The best results have been achieved in the prior art by use of glacial acetic acid, e.g., as disclosed in Wanag, Ber. 75 (1942), pages 719-725. In the process, nearly quantitative yields are obtained but only if the anhydride is added in an at least 0.5 to 1 molar excess. The extra introduction of the acid anhydride makes this process disadvantageous, especially due to the added process stages or steps required for separation and recovery of the excess unreacted anhydride.
One object of the present invention is to provide a relatively simple, single stage process for the production of N-substituted cyclic dicarboxylic imides from amines and o-dicarboxylic acids or their anhydrides whereby one can achieve good to excellent yields on a commercial basis. Another object of the invention is to provide a process which is widely applicable to different o-dicarboxylic acids or anhydrides as well as to various mono- and di-amines. Other objects and advantages of this invention will become more apparent upon consideration of the following detailed disclosure.
It has now been found, in accordance with the present invention, that a substantial improvement can be achieved in the reaction of an ortho-dicarboxylic acid or its anhydride of the formula ##EQU1## wherein A is a divalent aromatic or hydroaromatic and alicyclic or heterocyclic organic radical, with an aliphatic or an aromatic alicyclic or heterocyclic mono- or di-amine to produce an N-substituted cyclic dicarboxylic acid imide, provided that the reaction is carried out in a liquid solvent mixture consisting essentially of a non-polar organic solvent and a strongly polar organic solvent which form a ternary azeotrope with water. The reaction is generally carried out at a temperature of between about 40°C. and 160°C.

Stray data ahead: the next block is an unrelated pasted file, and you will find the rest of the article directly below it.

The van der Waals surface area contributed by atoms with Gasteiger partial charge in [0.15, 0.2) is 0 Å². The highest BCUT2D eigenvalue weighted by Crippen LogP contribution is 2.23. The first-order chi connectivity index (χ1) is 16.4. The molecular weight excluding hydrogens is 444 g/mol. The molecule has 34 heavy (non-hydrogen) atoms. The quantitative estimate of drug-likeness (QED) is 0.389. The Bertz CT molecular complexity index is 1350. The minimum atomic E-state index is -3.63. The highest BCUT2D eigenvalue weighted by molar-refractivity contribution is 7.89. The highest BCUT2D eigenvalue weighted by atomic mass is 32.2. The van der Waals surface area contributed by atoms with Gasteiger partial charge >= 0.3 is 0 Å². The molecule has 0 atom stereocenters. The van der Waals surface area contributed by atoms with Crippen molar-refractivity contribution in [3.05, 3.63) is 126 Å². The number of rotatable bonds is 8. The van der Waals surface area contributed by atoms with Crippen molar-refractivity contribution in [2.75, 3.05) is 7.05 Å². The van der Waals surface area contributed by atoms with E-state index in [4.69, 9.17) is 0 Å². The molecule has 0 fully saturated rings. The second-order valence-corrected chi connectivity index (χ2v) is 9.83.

As non-polar solvents, one can generally use benzene, toluene, xylene, ethylbenzene and similar alkyl-substituted aromatic liquid organic solvents. The polar solvent can be broadly selected as an alcohol, e.g., the alkanols such as ethanol, propanol, butanol and the like, or an organic base such as pyridine, picoline, lutidine, quinoline and the like. The so-called dipolar aprotic solvents are especially useful, e.g., readily available solvents such as dimethylformamide, dimethylacetamide, dimethylsulfoxide, acetonitrile, hexamethylphosphoric acid triamide and the like. For ease in recovery, both the polar and non-polar solvent are preferably water-immiscible or only very slightly miscible in water. The following combinations of the non-polar and polar solvents have been found to be especially suitable for use in the solvent mixture according to the invention: